South Pacific

The following day, Old Tank proved to be a man of his word. With Rabaul looming ahead, he led us off course and around the back side of the Mother and Two

Daughters. When we banked out from behind the volcanoes on attack, the antiaircraft guns came alive. Flak started to fly. The flash of shell bursts spread below us. We came down in a slanted, high speed approach. At about 8,000 feet, we split the formation, peeled off into our dives, and hurtled down on Vanukanau through a spreading firestorm.

George “Tiny’’ Thompson and I were the “Tail-end- Charlies” on this attack. Up in the lead, one Anzac pilot veered to the right in the middle of his dive and went after the Vanukanau control tower. One of his bombs brought the tower to the ground. A direct hit. Those Kiwis were good.

I homed in on the far end of the left runway. A good, straight-line target. Two of my bombs hit beyond the runway, outside the assigned target area. But the other two blasted the entire end section of the runway and several nearby revetments. On target.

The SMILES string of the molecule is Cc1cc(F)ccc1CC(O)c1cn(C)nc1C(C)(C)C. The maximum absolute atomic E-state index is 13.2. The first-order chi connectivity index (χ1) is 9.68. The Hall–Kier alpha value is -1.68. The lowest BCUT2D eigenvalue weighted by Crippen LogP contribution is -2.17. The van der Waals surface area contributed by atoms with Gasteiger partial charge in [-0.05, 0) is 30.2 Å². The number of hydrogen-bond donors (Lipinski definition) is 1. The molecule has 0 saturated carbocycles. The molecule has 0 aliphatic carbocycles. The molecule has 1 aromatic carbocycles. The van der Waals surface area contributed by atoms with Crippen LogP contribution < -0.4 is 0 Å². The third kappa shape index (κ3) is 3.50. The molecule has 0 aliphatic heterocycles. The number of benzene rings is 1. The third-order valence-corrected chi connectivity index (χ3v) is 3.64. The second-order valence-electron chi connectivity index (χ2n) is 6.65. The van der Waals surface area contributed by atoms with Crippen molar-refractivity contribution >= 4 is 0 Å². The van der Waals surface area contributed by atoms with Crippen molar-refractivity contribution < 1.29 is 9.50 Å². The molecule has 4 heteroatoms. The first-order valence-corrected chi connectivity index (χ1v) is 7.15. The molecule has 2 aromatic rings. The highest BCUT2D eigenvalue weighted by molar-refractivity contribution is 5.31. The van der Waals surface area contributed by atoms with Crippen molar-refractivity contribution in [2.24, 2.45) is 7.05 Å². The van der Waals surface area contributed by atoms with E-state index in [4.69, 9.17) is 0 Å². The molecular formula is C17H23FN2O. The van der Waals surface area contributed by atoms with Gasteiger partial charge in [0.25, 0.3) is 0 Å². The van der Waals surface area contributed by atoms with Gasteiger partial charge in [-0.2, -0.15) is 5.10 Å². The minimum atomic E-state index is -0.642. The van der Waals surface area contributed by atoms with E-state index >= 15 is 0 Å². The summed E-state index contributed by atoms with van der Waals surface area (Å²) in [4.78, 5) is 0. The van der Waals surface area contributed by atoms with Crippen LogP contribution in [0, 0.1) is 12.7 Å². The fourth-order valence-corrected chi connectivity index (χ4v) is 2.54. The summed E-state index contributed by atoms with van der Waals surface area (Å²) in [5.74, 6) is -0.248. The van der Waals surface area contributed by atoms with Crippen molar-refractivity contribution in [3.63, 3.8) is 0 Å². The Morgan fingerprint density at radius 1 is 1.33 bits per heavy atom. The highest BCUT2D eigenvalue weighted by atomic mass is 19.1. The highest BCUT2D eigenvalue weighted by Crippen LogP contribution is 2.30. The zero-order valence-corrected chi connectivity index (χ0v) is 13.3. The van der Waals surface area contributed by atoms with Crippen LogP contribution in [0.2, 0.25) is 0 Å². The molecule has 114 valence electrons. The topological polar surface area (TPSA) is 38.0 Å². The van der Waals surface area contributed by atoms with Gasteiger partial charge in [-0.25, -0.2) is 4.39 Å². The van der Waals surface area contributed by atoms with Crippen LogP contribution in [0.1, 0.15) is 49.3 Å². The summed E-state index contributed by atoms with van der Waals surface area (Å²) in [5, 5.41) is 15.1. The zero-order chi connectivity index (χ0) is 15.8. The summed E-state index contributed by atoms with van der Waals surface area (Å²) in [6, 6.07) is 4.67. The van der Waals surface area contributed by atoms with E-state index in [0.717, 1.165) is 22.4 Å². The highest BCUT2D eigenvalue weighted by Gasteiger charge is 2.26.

Coming out of my dive, I rolled away in a high-G, horizontal turn, strafing with both ,50-cal wing guns while Linsmaier swung his .50-cal turret gun into action. Strafing to the side, he was able to suppress some dangerous incoming ground fire. Further south, I escaped with minor flak damage and a couple of bullet holes in my right wing.

Other planes endured damage during this strike. One Anzac had his center hatch shot away. Shrapnel fragments cracked the front windscreen of Jake Nevans’ plane. A close call. Bob Gilardi lost his plane’s left wing flap to AA fire. Ed Lupton took several bullet holes in the skin of one wing. And similar holes showed up in the fuselage of others.


Francis E. Lee, one sweet-talking southerner in our squadron, suffered the most traumatic problem that day over Vanakanau. Lee’s plane was hit by two, maybe three 40 mm shells during his final dive.

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